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Blue Chasm

United States

In the dying last embers of daylight on a frigid December afternoon, with the doomed "Ships Prow" sinking slowly into the ancient waters in the foreground, this classic Colorado view shows the East Face of Longs Peak – crowned by the "Diamond," so named for its diamond shape and near–perfect gray and pink granite – towering a cool half-mile above Chasm Lake. A Rocky Mountain mecca for hikers and climbers both – up on Colorado’s most famous rock wall, you’ll usually hear them before you see them in this classic glacial cirque – there was no other human here by the time I defrosted a finger to snap this photo. This is an unyielding, unforgiving, uncompromising place: over the last one hundred years, nearly sixty souls have been lost on this mountain, their hopes dashed, their dreams put on ice, their karmic remains scattered like leaves in the wind, like blue light in the sky.

Blue. Along with hints of violet and green on either side of its range (for the color blue, wavelengths of approximately 450–495 nanometers, or billionths of a meter), there’s an abundance of short–wavelength, high–frequency, high–energy blue light up here in the thin mountain air. It's easy to forget that Picasso's blue is high in energy, that perhaps the moodiest of colors is one of nature's most energetic. Science shows us how this tiny sliver of the electromagnetic spectrum resonates with air molecules like no other light, why the family of blue is the one glorious color made visible in the sky while all other colors pass through unaffected and unrevealed.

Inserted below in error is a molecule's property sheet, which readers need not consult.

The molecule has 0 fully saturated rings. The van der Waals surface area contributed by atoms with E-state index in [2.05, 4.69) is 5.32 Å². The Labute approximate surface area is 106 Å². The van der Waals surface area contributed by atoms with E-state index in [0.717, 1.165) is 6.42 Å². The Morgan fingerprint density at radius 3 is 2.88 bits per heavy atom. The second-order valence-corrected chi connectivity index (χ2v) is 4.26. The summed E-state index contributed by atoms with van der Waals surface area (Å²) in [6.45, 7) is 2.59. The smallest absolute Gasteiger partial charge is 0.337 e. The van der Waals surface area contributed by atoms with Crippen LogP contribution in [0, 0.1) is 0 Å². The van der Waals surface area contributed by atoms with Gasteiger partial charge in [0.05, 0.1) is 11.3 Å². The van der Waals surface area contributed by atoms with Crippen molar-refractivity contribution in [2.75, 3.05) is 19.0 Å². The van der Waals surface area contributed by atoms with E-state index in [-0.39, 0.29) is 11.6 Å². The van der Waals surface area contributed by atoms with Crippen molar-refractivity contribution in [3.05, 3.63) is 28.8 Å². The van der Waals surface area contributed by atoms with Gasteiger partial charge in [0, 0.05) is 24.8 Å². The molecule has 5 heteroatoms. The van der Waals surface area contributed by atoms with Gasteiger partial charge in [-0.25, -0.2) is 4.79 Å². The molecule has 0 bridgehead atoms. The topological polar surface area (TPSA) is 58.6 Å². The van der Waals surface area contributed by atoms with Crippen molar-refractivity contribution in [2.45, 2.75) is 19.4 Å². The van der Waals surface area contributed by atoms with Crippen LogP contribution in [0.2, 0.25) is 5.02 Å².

Blue: give it to me all. Teal blue. Cobalt blue. Caribbean blue. Green blue. Indigo blue. Sky blue. True blue. Shivering in the freezing gusts, alone on the hard ice of a dark lake that day, it seemed I could see every wavelength.


"The mountains are calling and I must go."

— John Muir

Eric Glaser

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